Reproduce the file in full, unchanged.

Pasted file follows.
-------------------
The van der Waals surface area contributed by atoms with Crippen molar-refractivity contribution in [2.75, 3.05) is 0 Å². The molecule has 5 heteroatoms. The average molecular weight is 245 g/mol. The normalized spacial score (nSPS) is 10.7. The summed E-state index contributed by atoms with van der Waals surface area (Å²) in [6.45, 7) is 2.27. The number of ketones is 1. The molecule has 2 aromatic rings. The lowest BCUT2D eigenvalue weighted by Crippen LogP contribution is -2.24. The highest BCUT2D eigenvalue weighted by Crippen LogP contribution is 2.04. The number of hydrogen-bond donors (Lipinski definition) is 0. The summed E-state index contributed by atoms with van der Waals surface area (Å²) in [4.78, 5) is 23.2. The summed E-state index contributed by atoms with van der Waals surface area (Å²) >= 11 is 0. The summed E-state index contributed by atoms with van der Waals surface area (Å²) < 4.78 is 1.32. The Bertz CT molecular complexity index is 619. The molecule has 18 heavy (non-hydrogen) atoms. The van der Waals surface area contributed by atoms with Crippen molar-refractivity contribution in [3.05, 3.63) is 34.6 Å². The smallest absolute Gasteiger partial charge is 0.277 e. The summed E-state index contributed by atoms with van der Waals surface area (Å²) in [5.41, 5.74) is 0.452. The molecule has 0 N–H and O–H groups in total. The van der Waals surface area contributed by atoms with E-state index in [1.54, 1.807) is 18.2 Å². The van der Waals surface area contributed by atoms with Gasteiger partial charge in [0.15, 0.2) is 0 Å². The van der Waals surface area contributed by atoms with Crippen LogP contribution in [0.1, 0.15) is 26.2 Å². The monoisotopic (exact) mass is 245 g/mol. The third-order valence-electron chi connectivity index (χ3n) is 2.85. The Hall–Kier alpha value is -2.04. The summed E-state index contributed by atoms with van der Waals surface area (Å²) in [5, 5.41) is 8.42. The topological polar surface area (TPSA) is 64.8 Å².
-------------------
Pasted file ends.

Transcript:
The van der Waals surface area contributed by atoms with Crippen molar-refractivity contribution in [2.75, 3.05) is 0 Å². The molecule has 5 heteroatoms. The average molecular weight is 245 g/mol. The normalized spacial score (nSPS) is 10.7. The summed E-state index contributed by atoms with van der Waals surface area (Å²) in [6.45, 7) is 2.27. The number of ketones is 1. The molecule has 2 aromatic rings. The lowest BCUT2D eigenvalue weighted by Crippen LogP contribution is -2.24. The highest BCUT2D eigenvalue weighted by Crippen LogP contribution is 2.04. The number of hydrogen-bond donors (Lipinski definition) is 0. The summed E-state index contributed by atoms with van der Waals surface area (Å²) in [4.78, 5) is 23.2. The summed E-state index contributed by atoms with van der Waals surface area (Å²) >= 11 is 0. The summed E-state index contributed by atoms with van der Waals surface area (Å²) < 4.78 is 1.32. The Bertz CT molecular complexity index is 619. The molecule has 18 heavy (non-hydrogen) atoms. The van der Waals surface area contributed by atoms with Crippen molar-refractivity contribution in [3.05, 3.63) is 34.6 Å². The smallest absolute Gasteiger partial charge is 0.277 e. The summed E-state index contributed by atoms with van der Waals surface area (Å²) in [5.41, 5.74) is 0.452. The molecule has 0 N–H and O–H groups in total. The van der Waals surface area contributed by atoms with E-state index in [1.54, 1.807) is 18.2 Å². The van der Waals surface area contributed by atoms with Gasteiger partial charge in [0.15, 0.2) is 0 Å². The van der Waals surface area contributed by atoms with Crippen LogP contribution in [0.1, 0.15) is 26.2 Å². The monoisotopic (exact) mass is 245 g/mol. The third-order valence-electron chi connectivity index (χ3n) is 2.85. The Hall–Kier alpha value is -2.04. The summed E-state index contributed by atoms with van der Waals surface area (Å²) in [5, 5.41) is 8.42. The topological polar surface area (TPSA) is 64.8 Å².